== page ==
‘What moved me the most was listening to the Scholars’ calls for donations. Up until my internship with Ashinaga, I had never known anyone who had lost their parents. However, through this experience I was able to learn their stories, and I think that I came to understand a small piece of the hardship in their hearts that you usually are not able to see. I was sad when I realised that this would probably be the last time in my life that I would have the chance to do this type of street fundraising. However, my memories of all the work we put into our fundraising will always be a precious treasure to me.’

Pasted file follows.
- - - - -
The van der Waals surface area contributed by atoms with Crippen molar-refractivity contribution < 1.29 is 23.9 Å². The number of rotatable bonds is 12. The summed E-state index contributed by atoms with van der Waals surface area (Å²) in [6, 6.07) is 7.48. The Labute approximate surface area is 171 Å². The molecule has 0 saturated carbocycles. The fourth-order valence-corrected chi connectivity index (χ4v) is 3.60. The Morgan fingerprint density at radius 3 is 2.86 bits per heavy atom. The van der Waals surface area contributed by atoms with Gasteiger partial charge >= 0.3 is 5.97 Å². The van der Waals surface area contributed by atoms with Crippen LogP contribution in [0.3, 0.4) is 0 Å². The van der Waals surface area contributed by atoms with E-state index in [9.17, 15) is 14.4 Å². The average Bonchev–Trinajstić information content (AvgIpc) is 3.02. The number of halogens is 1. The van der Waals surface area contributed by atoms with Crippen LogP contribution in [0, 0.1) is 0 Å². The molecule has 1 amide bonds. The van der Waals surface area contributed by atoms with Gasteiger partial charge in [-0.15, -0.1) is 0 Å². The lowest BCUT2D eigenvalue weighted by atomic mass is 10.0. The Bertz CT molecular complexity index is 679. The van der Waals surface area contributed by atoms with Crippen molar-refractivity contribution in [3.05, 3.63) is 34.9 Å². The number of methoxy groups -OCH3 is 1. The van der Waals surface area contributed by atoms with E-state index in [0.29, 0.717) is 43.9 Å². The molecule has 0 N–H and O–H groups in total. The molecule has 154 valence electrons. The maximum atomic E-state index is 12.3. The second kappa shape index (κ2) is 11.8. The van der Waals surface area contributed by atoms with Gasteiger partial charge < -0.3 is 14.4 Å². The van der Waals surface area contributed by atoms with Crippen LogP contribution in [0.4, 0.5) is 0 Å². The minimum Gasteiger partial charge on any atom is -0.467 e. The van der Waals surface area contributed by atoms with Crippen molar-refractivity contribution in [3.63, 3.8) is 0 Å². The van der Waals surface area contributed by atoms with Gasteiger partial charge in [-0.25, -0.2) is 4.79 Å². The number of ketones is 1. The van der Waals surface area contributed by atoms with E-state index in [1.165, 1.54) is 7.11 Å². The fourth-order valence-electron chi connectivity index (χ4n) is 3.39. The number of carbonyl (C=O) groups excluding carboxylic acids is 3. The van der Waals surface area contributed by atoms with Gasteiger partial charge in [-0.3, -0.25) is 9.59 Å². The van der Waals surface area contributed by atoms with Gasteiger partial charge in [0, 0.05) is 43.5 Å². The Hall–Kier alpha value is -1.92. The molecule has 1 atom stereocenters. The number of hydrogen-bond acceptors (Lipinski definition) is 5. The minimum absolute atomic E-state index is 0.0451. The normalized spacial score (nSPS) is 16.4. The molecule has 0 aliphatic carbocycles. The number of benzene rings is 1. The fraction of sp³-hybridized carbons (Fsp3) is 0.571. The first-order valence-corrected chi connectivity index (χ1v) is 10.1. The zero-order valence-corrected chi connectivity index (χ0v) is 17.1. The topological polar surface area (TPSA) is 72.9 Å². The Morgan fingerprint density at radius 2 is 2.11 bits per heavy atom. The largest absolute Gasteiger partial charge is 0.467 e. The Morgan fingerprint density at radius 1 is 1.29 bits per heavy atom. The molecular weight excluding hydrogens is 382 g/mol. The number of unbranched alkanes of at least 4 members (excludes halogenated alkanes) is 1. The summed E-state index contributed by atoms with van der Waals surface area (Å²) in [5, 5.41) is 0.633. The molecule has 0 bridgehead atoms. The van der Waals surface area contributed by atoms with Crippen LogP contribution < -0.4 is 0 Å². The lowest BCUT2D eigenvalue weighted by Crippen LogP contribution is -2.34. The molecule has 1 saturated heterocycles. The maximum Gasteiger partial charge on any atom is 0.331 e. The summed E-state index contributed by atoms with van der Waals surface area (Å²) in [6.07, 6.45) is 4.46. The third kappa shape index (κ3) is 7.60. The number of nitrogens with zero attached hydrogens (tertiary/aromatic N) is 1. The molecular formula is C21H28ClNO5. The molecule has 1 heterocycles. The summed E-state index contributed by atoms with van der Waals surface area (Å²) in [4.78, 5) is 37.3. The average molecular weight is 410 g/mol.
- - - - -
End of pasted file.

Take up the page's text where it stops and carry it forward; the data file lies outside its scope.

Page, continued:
The Undouka Division was very pleased with the work the interns have done this year. They have brought many precious new ideas and perspective into the team and helped us achieve our goals for this year.
Applications for the 2019 Internship Program are now open to submissions. If you are interested in a vibrant experience in a Japanese nonprofit organization, have a look at our vacancies here. If you were interested in joining the Student Activity Division and participate in our bokin street fundraising and tsudoi summer camps, please visit this page.
Ashinaga Japan Internship Application Deadlines Reminder (23:59 JST)
To work at our Autumn Program (Sept-Dec 2019): July 1, 2019
To work at our Winter Program (Jan-Mar 2020): October 1, 2019